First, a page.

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Children and COVID-19 Research Library

UNICEF Innocenti's curated library of COVID-19 + Children research

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1 - 15 of 260
COVID-19 school closures and cumulative disadvantage: assessing the learning gap in formal, informal and non-formal education

AUTHOR(S)
Sheila González; Xavier Bonal

Published: October 2021   Journal: European Journal of Education
Reducing physical contact has been the most common strategy adopted by governments to reduce the spread of the COVID-19 disease. It has led most countries to close their schools. Previous evidence on the effects of teacher strikes, summer holidays, armed conflicts or any other cause of school closure on learning suggest that the effects of COVID-19 will be highly significant for some and will vary depending on students' previous performance, family characteristics, age or education track, among other factors. Recent evidence shows that learning losses during school closures have been widespread and especially intense among the more disadvantaged students. In this article we evaluate the magnitude of the gap regarding opportunities to learn in formal, informal and non-formal education between families depending on their cultural and economic capital. An online survey (n = 35,937) was carried out during the second week of the confinement (March 2020) in Catalonia. The survey targeted families with children between three and eighteen years. The responses show remarkable social inequalities in opportunities to learn. In this article, we describe the magnitude of the learning gap between social groups and explore which are the most significant factors that explain educational inequalities.
Primary school mathematics during the COVID-19 pandemic: no evidence of learning gaps in adaptive practicing results

AUTHOR(S)
Martijn Meeter

Published: October 2021   Journal: Trends in Neuroscience and Education

The COVID-19 pandemic induced many governments to close schools for months. Evidence so far suggests that learning has suffered as a result. Here, it is investigated whether forms of computer-assisted learning mitigated the decrements in learning observed during the lockdown. Performance of 53,656 primary school students who used adaptive practicing software for mathematics was compared to performance of similar students in the preceding year.

Uneven global education stimulus risks widening learning disparities
Institution: UNESCO
Published: October 2021
Due  to  the  COVID-19  Pandemic,  governments  around  the world  risk  losing  years  of  progress  towards  the  Sustainable Development Goal on education (SDG4) in the 2030 Education Agenda if they do not invest sufficiently in education systems during the crisis response and recovery. Education is not only a human right, but also a strategy for ongoing economic revival and  sustainable  development.  Efforts  to  sustain  or  increase economic investment in education should be smart, strong, and leave no one behind, providing targeted stimulus to vulnerable populations at higher risk of dropping out. UNESCO believes that  the  post-pandemic  economic  recovery  is  dependent  on short- and long-term investment in flexible, resilient education systems that can respond quickly and efficiently.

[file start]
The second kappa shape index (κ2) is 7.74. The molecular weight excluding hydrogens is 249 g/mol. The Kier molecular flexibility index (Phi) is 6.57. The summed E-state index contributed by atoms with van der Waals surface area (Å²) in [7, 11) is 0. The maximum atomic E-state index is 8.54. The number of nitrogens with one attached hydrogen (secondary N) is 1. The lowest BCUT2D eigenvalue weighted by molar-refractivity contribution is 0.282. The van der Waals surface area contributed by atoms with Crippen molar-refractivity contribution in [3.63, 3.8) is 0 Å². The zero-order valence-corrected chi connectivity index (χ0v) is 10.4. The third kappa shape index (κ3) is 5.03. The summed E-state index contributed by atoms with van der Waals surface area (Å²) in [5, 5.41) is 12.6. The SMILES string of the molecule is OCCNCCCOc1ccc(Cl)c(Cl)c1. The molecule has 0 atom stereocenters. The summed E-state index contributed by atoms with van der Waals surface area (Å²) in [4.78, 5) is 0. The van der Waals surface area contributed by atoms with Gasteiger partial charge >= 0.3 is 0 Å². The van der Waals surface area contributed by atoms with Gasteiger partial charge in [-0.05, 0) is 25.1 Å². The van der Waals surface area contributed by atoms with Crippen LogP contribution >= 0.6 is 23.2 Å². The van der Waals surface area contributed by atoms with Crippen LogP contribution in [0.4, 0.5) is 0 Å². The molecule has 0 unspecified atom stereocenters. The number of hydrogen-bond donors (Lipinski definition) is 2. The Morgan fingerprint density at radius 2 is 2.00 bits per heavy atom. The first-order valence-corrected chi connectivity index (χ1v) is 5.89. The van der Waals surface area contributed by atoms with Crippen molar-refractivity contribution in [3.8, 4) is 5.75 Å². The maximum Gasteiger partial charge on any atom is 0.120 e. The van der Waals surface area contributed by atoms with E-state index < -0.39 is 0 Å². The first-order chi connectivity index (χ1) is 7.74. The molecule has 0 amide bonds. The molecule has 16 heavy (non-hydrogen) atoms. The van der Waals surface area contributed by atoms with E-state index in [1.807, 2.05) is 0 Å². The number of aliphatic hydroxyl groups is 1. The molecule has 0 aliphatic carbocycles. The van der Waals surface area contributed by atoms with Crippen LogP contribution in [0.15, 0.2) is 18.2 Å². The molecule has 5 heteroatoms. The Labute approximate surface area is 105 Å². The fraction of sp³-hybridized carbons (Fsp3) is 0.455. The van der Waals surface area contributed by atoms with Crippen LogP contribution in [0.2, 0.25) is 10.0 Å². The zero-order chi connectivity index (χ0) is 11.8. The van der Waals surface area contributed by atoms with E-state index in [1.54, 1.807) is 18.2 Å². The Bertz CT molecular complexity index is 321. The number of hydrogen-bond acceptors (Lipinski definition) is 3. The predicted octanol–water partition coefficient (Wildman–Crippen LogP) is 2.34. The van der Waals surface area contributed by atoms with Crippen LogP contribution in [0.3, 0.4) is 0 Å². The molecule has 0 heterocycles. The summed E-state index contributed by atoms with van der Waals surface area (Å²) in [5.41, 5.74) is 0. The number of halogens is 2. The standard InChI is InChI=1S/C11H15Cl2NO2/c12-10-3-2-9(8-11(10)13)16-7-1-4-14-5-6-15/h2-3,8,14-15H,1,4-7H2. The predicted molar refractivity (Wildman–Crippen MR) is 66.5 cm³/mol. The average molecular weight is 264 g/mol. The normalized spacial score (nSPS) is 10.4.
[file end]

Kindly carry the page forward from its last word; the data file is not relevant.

COVID-19 and educational inequality: How school closures affect low- and high-achieving students

AUTHOR(S)
Elisabeth Grewenig; Philipp Lergetporer; Katharina Werner (et al.)

Published: October 2021   Journal: European Economic Review
In spring 2020, governments around the globe shut down schools to mitigate the spread of the novel coronavirus. This study argues that low-achieving students may be particularly affected by the lack of educator support during school closures. It collects detailed time-use information on students before and during the school closures in a survey of 1099 parents in Germany.
"Public health and social measures' considerations for educational authorities: schooling in the time of COVID-19: Considerations for health and educational authorities on the public health and social measures to reopen schools as safely as possible"

AUTHOR(S)
Kalpana Vincent; Viviane Bianco; Sarah Fuller (et al.)

Institution: *UNICEF
Published: October 2021

The return to face-to-face learning helps children return to a sense of normality, although different normality as prevention and control measures have likely altered school and classroom routines. It is important that schools should have a risk-mitigation strategy in place. Countries should ensure these strategies carefully balance the likely benefits for, and harms to, younger and older age groups of children when making decisions about implementing infection prevention and control measures. Any measure needs to be balanced with the even worse alternative of schools being closed and Any measure introduced by schools should follow standard protocols for implementation. This publication shares more detailed considerations for health and educational authorities on the public health and social measures to reopen schools as safely as possible.

Schooling in the time of COVID-19, a resource pack produced by UNICEF ECARO and WHO Europe
Institution: *UNICEF
Published: October 2021